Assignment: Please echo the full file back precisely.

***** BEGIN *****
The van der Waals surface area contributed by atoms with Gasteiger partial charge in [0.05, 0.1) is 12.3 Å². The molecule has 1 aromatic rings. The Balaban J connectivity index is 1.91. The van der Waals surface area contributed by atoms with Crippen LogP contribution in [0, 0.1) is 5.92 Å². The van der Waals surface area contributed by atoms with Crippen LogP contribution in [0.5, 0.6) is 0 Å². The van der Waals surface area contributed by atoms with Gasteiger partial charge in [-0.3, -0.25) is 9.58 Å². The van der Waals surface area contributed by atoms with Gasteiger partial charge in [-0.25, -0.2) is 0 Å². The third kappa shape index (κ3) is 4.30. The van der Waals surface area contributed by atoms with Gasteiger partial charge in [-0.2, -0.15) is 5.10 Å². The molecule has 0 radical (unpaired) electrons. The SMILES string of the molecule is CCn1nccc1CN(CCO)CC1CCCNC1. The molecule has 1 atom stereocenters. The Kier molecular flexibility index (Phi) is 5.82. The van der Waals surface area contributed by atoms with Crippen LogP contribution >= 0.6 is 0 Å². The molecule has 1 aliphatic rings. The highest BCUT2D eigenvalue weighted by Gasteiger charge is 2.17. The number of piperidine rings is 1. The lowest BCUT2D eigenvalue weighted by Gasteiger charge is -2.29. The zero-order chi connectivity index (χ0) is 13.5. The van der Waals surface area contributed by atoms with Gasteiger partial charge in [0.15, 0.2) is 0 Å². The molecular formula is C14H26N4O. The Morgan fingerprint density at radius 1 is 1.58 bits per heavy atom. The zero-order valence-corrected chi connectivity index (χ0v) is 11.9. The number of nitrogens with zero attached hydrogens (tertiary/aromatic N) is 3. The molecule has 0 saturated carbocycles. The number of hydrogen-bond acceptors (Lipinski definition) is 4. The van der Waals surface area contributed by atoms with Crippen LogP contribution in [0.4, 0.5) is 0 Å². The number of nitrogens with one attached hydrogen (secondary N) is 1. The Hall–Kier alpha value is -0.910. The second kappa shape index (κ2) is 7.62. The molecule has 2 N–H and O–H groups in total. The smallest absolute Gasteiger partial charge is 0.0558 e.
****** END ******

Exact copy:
The van der Waals surface area contributed by atoms with Gasteiger partial charge in [0.05, 0.1) is 12.3 Å². The molecule has 1 aromatic rings. The Balaban J connectivity index is 1.91. The van der Waals surface area contributed by atoms with Crippen LogP contribution in [0, 0.1) is 5.92 Å². The van der Waals surface area contributed by atoms with Crippen LogP contribution in [0.5, 0.6) is 0 Å². The van der Waals surface area contributed by atoms with Gasteiger partial charge in [-0.3, -0.25) is 9.58 Å². The van der Waals surface area contributed by atoms with Gasteiger partial charge in [-0.25, -0.2) is 0 Å². The third kappa shape index (κ3) is 4.30. The van der Waals surface area contributed by atoms with Gasteiger partial charge in [-0.2, -0.15) is 5.10 Å². The molecule has 0 radical (unpaired) electrons. The SMILES string of the molecule is CCn1nccc1CN(CCO)CC1CCCNC1. The molecule has 1 atom stereocenters. The Kier molecular flexibility index (Phi) is 5.82. The van der Waals surface area contributed by atoms with Crippen LogP contribution >= 0.6 is 0 Å². The molecule has 1 aliphatic rings. The highest BCUT2D eigenvalue weighted by Gasteiger charge is 2.17. The number of piperidine rings is 1. The lowest BCUT2D eigenvalue weighted by Gasteiger charge is -2.29. The zero-order chi connectivity index (χ0) is 13.5. The van der Waals surface area contributed by atoms with Gasteiger partial charge in [0.15, 0.2) is 0 Å². The molecular formula is C14H26N4O. The Morgan fingerprint density at radius 1 is 1.58 bits per heavy atom. The zero-order valence-corrected chi connectivity index (χ0v) is 11.9. The number of nitrogens with zero attached hydrogens (tertiary/aromatic N) is 3. The molecule has 0 saturated carbocycles. The number of hydrogen-bond acceptors (Lipinski definition) is 4. The van der Waals surface area contributed by atoms with Crippen LogP contribution in [0.4, 0.5) is 0 Å². The number of nitrogens with one attached hydrogen (secondary N) is 1. The Hall–Kier alpha value is -0.910. The second kappa shape index (κ2) is 7.62. The molecule has 2 N–H and O–H groups in total. The smallest absolute Gasteiger partial charge is 0.0558 e.